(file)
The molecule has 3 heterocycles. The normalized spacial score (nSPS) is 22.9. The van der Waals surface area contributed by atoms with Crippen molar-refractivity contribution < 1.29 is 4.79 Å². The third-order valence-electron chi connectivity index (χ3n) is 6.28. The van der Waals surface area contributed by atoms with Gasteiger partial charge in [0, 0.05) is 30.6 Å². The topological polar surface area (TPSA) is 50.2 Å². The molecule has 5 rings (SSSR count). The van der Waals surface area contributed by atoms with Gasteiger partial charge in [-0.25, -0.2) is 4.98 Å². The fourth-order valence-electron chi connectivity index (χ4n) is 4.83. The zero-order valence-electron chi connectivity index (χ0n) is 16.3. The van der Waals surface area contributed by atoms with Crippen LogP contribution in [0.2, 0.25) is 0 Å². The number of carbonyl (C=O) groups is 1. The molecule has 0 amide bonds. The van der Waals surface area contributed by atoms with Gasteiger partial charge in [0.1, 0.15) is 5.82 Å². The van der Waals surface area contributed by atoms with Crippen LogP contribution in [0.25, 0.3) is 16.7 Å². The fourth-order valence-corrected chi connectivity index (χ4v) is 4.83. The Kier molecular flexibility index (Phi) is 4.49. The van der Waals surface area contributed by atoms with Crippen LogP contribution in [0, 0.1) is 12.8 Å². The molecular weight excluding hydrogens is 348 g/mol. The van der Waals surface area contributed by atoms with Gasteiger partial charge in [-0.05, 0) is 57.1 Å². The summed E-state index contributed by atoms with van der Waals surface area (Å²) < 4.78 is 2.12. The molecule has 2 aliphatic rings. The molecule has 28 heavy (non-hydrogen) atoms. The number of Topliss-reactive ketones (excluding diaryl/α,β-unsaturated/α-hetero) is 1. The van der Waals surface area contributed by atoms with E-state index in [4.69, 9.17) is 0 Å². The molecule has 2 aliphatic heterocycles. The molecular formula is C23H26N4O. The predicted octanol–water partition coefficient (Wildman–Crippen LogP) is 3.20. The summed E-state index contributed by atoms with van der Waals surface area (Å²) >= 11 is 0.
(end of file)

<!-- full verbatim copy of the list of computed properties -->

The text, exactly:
The molecule has 3 heterocycles. The normalized spacial score (nSPS) is 22.9. The van der Waals surface area contributed by atoms with Crippen molar-refractivity contribution < 1.29 is 4.79 Å². The third-order valence-electron chi connectivity index (χ3n) is 6.28. The van der Waals surface area contributed by atoms with Gasteiger partial charge in [0, 0.05) is 30.6 Å². The topological polar surface area (TPSA) is 50.2 Å². The molecule has 5 rings (SSSR count). The van der Waals surface area contributed by atoms with Gasteiger partial charge in [-0.25, -0.2) is 4.98 Å². The fourth-order valence-electron chi connectivity index (χ4n) is 4.83. The zero-order valence-electron chi connectivity index (χ0n) is 16.3. The van der Waals surface area contributed by atoms with Crippen LogP contribution in [0.2, 0.25) is 0 Å². The number of carbonyl (C=O) groups is 1. The molecule has 0 amide bonds. The van der Waals surface area contributed by atoms with Gasteiger partial charge in [0.1, 0.15) is 5.82 Å². The van der Waals surface area contributed by atoms with Crippen LogP contribution in [0.25, 0.3) is 16.7 Å². The fourth-order valence-corrected chi connectivity index (χ4v) is 4.83. The Kier molecular flexibility index (Phi) is 4.49. The van der Waals surface area contributed by atoms with Crippen LogP contribution in [0, 0.1) is 12.8 Å². The molecular weight excluding hydrogens is 348 g/mol. The van der Waals surface area contributed by atoms with Gasteiger partial charge in [-0.05, 0) is 57.1 Å². The summed E-state index contributed by atoms with van der Waals surface area (Å²) < 4.78 is 2.12. The molecule has 2 aliphatic rings. The molecule has 28 heavy (non-hydrogen) atoms. The number of Topliss-reactive ketones (excluding diaryl/α,β-unsaturated/α-hetero) is 1. The van der Waals surface area contributed by atoms with E-state index in [4.69, 9.17) is 0 Å². The molecule has 2 aliphatic heterocycles. The molecular formula is C23H26N4O. The predicted octanol–water partition coefficient (Wildman–Crippen LogP) is 3.20. The summed E-state index contributed by atoms with van der Waals surface area (Å²) >= 11 is 0.